DCoE Webinar Rewind: Cognitive Rehabilitation for Mild TBI
Lt. Cmdr. Mary Rhodes, a psychiatrist, talks with a patient. (U.S. Army photo by Spc. Lance Hartung)
ACcording to the Defense Medical Surveillance System, mild traumatic brain injury (TBI), also known as concussion, accounts for more than 82 percent of TBI cases throughout the Defense Department worldwide.
“Service members and veterans who have sustained a concussion may experience cognitive symptoms that keep them from normal activity,” said Linda M. Picon, the Department of Veterans Affairs liaison for TBI at the Defense Centers of Excellence for Psychological Health and Traumatic Brain Injury (DCoE).
“These symptoms may be related to a history of mild TBI and to deployment-related complaints such as chronic pain, headaches, post-traumatic stress disorder, depression, anxiety, sleep difficulties, substance use disorders and life stressors following return from deployment,” said Picon during a recent webinar hosted by DCoE.
Six Guiding Principles of Cognitive Rehabilitation
Douglas B. Cooper, research director for the Defense and Veterans Brain Injury Center (DVBIC), and Micaela Cornis-Pop, national program manager of the Veterans Affairs Polytrauma System of Care, outlined best practices for providers who treat concussed patients.
In order to create an evidence-based practice, providers need to combine research evidence, clinical experience, and knowledge of patients’ values and preferences, said Cooper. He explained how health care professionals can apply six guiding principles when working with service members and veterans:
- Recruit resilience. Help patients develop ways to bounce back from difficult experiences and adapt to overcome adversity.
- Cultivate therapeutic alliances. Build a foundation for the therapeutic process by developing strong relationships with patients.
- Acknowledge complexities. Help patients identify factors that may have contributed to their challenges and affect their ability to overcome them.
- Build a team. Interdisciplinary teams of specialists can reduce the risk of missing problems that might affect treatment.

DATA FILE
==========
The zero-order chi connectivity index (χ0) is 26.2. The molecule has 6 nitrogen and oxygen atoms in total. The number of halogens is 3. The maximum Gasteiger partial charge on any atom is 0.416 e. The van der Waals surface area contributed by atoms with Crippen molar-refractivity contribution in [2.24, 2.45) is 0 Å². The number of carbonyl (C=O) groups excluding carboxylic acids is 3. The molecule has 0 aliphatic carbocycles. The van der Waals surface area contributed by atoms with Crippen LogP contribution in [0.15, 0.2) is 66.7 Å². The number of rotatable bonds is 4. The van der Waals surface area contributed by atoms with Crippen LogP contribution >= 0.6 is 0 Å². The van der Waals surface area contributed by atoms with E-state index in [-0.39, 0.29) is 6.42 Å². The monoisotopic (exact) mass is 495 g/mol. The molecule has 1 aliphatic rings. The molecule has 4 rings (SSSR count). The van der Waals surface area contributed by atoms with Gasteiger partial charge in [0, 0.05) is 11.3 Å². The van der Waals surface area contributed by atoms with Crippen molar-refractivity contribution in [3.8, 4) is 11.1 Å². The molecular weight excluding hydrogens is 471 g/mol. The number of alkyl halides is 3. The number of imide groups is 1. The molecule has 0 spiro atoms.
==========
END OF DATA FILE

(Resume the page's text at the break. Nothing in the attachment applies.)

- Focus on function. Aim to help patients reduce limitations on daily activities and participate more fully in life.
- Promote realistic expectations for recovery. Promoting realistic expectations will help individuals develop self-confidence and take charge of their lives, improving treatment outcomes.
Making Cognitive Rehab Work
“Right at the beginning of the clinical interaction with the patient, it is important to build the trust and the collaborative relationship that will lead to this establishment of the therapeutic alliance between the clinician and the service member or veteran,” said Cornis-Pop.
She shared four stages of therapy health care professionals should follow to ensure that cognitive rehabilitation treatment works for their patients:
- Get started. Establish a therapeutic alliance that acknowledges the many factors that may affect a patient’s situation and ongoing symptoms.
- Set the stage for functional changes. Identify and explore problems to set functional goals early in the process.
- Help the patient implement changes. Guide patients in a collaborative process as they incorporate the techniques into their daily activities.
- Move toward self-management. Help patients reach the point where they are able to implement these techniques on their own and effectively solve their problems.
Providers should motivate patients to change rather than telling them why they should change, Cornis-Pop emphasized. It’s also important to respect patients’ autonomy by letting them decide for themselves what changes they want to make.
Visit the DCoE webinar archives to download a PDF PowerPoint presentation for the webinar, “Cognitive Rehabilitation in Mild Traumatic Brain Injury: Applications in Military Members and Veterans,” along with an PDF overview of TBI resources for providers, PDF webinar transcript and webinar podcast.
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